If you are a publisher and would like to participate as an AEA publishing partner, or if you are an author of an evaluation-related text from an alternate publisher that you would like to see participate, please contact the AEA office at firstname.lastname@example.org.
AEA's top priority at this time is the health and well-being of its members and the evaluation community as a whole. We understand this is a strenuous and difficult time, and are dedicated to providing you with support and resources to help you navigate the evolving effects of the COVID-19 outbreak.
We want to remind you of a few of our resources to help you through this time.
- AEA's daily blog, AEA365, is rolling out a series of Saturday posts offering reflection and information for evaluation practice during this global pandemic.
Click here to subscribe to AEA365. We will continue to share resources and experiences of our community.
- AEA encourages you to turn to your community of peer evaluators through EvalTalk. This discussion forum provides a safe space to trade insights and concerns, talk through specific challenges that are arising, and overall, to lean on each other for support. Now is the time to maintain strong connections with colleagues worldwide as we navigate today's climate together.
- You can also stay connected to your community through TIGs. Topical Interest Groups are defined around a certain topic or interest and create a forum enabling its members to become a resource that the entire community can leverage. This organized community and combined experience is needed now more than ever. As an AEA member, you are allowed to join up to five of the 60 Topical Interest Groups.
- AEA continually monitors its social media channels, looking to bring forward engaging and relevant content to our community. We continue to share resources circulated by the broad evaluation community. Follow us on Twitter @aeaweb or "like" our Facebook page for timely updates and content relating to the pandemic and beyond.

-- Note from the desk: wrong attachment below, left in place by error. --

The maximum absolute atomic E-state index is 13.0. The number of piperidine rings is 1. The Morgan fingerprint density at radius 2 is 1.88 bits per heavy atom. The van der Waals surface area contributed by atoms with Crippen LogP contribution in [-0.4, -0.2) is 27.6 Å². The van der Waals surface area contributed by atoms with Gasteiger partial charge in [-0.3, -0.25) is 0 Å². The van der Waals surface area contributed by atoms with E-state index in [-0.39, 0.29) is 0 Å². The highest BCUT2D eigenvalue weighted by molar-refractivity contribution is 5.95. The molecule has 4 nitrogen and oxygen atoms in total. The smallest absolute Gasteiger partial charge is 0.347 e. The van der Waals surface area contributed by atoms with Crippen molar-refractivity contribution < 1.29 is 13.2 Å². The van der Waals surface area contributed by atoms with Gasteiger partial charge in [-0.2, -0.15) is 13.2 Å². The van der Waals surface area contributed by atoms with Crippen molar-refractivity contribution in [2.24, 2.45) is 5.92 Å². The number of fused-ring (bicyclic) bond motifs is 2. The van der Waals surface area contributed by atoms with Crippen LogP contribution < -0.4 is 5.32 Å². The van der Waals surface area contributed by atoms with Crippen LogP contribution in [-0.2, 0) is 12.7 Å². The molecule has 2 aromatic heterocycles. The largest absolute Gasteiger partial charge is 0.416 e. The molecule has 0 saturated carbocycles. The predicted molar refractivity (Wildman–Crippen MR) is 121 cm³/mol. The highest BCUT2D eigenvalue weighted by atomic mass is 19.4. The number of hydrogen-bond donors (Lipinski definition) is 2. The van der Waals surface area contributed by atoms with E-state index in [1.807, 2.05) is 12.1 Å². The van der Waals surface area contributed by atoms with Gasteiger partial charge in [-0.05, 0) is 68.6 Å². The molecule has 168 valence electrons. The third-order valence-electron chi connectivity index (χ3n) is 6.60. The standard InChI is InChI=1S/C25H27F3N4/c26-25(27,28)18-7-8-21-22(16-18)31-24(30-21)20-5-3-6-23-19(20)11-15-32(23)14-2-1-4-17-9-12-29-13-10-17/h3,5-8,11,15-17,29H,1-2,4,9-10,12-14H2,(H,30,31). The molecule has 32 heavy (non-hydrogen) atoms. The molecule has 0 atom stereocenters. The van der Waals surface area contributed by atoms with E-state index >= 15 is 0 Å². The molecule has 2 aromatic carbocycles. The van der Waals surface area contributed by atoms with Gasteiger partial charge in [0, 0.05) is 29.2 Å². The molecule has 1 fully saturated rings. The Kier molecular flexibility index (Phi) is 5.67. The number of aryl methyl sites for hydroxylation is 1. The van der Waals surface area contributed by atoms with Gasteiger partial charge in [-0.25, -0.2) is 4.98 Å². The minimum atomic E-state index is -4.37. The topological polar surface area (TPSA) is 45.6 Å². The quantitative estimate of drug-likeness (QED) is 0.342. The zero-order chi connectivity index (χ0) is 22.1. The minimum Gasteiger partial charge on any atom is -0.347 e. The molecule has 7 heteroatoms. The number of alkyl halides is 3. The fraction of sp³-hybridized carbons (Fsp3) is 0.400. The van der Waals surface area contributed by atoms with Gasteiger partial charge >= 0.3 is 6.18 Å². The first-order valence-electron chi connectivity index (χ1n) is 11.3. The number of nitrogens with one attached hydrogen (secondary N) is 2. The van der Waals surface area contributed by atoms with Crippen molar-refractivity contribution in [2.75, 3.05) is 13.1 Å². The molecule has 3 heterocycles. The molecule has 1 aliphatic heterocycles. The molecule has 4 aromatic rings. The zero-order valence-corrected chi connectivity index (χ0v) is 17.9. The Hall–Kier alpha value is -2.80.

While you are looking to stay connected to your teams, we recommend browsing the AEA Coffee Break library on the Digital Knowledge Hub. These 20 minute webinars are free to all members.
If you have resources you think would be valuable to the evaluation community, share them with us by contacting AEA at email@example.com.
Member Suggested Events
In this section, we spotlight events of interest to the AEA community, suggested by fellow members. Please note these events are not sponsored by AEA. If you would like to suggest an upcoming event, email Cady Stokes, AEA newsletter editor, at firstname.lastname@example.org.
From the AEA Education Team
The Digital Knowledge Hub is an online platform featuring professional development opportunities for evaluators, by evaluators. See eStudies available for purchase like the ones below.
Advance Your Evaluation Learning with AEA
AEA staff worked with accepted Summer Evaluation Institute presenters to identify workshops that can conform to a digital learning experience. These digital workshops provide opportunities to have meaningful discussions with your peers, ask presenters questions to work through challenges, and learn first-hand from experts in the field.
Repeat - Mixed Methods Design in Evaluation
When: Tuesday, August 11, 12:00 p.m. EDT
Presenter: Donna Mertens
Price: Members: $150; Nonmembers: $200
Including costs of programs can help your evaluation get funded, read, and used.